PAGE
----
What Should I Read To My Baby?

 

There is really no right or wrong way to start reading to your baby - the most important step is starting! Picking up one of your favorite books may make the process easier for you. As you continue reading to baby, try finding books created for your child’s age group. Babies younger than 6 months may benefit from books with shapes and colors more than words and numbers, while older infants will be able to start to conceptualize the meanings behind the words, and may do well with books that have more to the story than just pictures. A few examples of great books to start with are:

 

Everyone Eats by Julio Kuo

In The Garden by Elizabeth Spurr

Ten Little Fingers and Ten Little Toes by Mem Fox

Where Is Baby’s Belly Button? by Karen Katz

More More More, Said The Baby by Vera B. Williams

The Giving Tree by Shel Silverstein

Whose Toes Are Those? by Sally Symes

I Can Do It Myself by Stephen Krensky

 

How Should I Read To My Baby?

 

Reading aloud is key, and incredibly easy to do. Once you pick a book, start reading out loud and stop to encourage engagement with your child. If the book has shapes and colors, try pointing to the shapes and saying what they are, or point to the colors and say their names. Repeating words and phrases and using audio and visual cues during your reading time will help baby get the most out of this activity. Reading for a few minutes at a time will be enough, but doing so often will be the best way to keep baby constantly learning and growing. Finishing books or getting to the end of a page is not the most important part of the reading process at this stage - rather, the most important part of the activity is engaging with baby and encouraging the conceptualization of language. Reading before nap time is preferred by most parents, as it gives baby a chance to bond with you before heading off to bed, and may make it easier for them to get a restful night’s sleep. Establishing a night time reading routine can help the sleep process become much easier over time, and will be a routine that will be easy to carry into the toddler years. Though, while night time reading can be positive, reading to your baby at multiple points in the day is just as important. Finding a time when baby is alert and ready to listen will be key in making sure learning is an active part of the activity. As time goes on and your infant grows, try incorporating new and more difficult concepts to keep those synapses firing in baby’s brain! When your child (now toddler) begins repeating words and following along more intently with the story, try asking questions about the characters and the plot to strengthen comprehension and improve reading skills.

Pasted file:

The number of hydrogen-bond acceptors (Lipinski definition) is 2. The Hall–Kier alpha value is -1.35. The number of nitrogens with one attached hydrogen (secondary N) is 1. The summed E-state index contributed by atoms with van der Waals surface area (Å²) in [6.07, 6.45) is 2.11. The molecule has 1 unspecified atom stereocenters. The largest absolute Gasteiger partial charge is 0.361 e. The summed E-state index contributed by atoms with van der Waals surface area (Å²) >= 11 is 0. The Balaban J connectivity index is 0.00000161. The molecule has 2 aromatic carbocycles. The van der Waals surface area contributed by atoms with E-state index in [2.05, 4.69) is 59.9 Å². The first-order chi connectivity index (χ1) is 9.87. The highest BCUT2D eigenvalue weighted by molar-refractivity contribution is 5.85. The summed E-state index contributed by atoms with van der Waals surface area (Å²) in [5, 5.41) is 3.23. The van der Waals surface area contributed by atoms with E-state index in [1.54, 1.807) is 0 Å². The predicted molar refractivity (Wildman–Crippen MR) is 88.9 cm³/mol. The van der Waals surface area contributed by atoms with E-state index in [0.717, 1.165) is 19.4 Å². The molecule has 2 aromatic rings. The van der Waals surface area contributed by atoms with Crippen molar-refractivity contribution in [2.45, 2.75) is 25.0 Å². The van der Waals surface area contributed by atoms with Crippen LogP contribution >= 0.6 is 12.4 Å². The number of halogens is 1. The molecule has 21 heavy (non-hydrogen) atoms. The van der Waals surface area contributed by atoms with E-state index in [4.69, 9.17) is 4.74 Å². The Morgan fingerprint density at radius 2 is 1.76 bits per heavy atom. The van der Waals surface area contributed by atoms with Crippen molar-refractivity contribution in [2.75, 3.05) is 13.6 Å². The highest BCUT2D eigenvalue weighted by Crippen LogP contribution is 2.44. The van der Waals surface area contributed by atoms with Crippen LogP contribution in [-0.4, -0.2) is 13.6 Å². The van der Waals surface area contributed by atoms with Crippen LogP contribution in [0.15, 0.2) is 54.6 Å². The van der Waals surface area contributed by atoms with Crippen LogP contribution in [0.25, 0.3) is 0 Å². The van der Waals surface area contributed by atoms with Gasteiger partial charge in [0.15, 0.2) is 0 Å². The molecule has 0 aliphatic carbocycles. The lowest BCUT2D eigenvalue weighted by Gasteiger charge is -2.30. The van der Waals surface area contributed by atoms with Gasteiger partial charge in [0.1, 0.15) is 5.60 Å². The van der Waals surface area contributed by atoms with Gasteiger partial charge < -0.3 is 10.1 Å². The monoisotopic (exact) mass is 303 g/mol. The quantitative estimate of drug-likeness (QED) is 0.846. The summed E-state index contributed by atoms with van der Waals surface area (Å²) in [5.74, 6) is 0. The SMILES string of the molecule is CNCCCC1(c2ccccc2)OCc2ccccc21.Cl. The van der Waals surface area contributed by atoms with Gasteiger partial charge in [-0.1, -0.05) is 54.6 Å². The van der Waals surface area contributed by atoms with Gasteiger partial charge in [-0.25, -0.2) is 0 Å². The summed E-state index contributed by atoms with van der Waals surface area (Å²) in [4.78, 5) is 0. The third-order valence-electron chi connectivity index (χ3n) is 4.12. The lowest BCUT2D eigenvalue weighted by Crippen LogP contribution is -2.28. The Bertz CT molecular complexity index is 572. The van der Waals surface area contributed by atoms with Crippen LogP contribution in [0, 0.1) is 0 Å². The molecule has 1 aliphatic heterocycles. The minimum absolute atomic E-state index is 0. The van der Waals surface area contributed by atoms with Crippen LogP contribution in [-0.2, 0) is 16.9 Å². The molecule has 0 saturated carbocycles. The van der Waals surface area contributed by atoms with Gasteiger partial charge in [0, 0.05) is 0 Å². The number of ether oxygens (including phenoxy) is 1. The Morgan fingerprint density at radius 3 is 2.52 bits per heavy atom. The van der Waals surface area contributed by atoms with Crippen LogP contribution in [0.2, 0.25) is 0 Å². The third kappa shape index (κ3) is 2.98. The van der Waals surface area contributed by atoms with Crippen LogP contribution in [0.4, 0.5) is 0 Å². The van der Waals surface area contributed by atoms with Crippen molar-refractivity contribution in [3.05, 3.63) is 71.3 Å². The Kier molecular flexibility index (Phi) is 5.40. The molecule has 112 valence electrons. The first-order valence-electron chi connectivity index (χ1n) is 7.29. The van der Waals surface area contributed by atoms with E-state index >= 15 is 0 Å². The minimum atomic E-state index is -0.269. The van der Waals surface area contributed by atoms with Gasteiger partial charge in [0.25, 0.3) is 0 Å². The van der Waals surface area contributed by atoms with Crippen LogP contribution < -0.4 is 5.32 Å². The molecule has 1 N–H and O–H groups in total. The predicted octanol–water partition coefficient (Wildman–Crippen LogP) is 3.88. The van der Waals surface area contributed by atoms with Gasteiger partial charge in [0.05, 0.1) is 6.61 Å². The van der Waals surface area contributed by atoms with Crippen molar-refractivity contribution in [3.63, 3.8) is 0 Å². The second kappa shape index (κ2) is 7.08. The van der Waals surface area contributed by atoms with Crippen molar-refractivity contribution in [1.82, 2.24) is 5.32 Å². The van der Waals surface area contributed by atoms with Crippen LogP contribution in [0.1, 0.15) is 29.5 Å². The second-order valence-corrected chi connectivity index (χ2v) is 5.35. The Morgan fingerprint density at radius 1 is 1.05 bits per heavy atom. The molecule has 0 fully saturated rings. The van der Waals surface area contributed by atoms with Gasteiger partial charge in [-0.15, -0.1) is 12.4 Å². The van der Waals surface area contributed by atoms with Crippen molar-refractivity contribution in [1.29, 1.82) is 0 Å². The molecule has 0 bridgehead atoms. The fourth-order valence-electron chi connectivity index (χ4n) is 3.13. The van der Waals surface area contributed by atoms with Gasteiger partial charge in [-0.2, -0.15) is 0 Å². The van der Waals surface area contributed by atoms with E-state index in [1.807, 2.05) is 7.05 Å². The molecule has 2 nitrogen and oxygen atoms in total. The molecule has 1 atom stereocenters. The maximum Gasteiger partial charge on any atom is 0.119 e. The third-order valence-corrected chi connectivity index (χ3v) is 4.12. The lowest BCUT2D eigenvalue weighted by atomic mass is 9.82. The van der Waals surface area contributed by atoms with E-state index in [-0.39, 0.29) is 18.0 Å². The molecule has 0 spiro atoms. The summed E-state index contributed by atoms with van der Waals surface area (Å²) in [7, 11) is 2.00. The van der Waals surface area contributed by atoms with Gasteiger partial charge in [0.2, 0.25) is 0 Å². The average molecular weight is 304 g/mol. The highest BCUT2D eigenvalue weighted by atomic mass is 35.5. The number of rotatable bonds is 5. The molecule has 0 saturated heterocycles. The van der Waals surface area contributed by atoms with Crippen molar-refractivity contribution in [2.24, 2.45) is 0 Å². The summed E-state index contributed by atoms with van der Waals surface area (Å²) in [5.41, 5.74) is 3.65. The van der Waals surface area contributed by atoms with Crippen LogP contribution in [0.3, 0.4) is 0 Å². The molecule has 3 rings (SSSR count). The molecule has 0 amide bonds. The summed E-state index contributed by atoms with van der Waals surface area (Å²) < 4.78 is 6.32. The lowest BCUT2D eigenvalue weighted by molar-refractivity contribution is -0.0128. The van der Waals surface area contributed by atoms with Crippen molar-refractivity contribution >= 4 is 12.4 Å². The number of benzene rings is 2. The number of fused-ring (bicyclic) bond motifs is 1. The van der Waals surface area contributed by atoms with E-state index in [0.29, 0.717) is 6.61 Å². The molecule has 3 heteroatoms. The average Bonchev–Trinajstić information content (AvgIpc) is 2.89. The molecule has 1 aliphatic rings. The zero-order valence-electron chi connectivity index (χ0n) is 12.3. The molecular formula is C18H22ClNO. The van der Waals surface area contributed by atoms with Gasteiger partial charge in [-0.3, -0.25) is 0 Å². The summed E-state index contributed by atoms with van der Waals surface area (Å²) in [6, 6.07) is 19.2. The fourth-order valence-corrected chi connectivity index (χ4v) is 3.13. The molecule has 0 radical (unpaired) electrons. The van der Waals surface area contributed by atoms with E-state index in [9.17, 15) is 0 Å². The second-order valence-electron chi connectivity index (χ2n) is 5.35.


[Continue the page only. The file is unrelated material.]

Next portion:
The First Step Is Getting Started!

 

The most important step to establishing a reading regimen for you and baby is just getting started! There are so many different books to read and picking one to start may seem a daunting task, but remember that while reading is a great development tool, it is also an ideal way for you to bond with your child. Whether you choose to start with one of your favorites or a new favorite just for baby, reading regularly will be an activity you and your child will both love.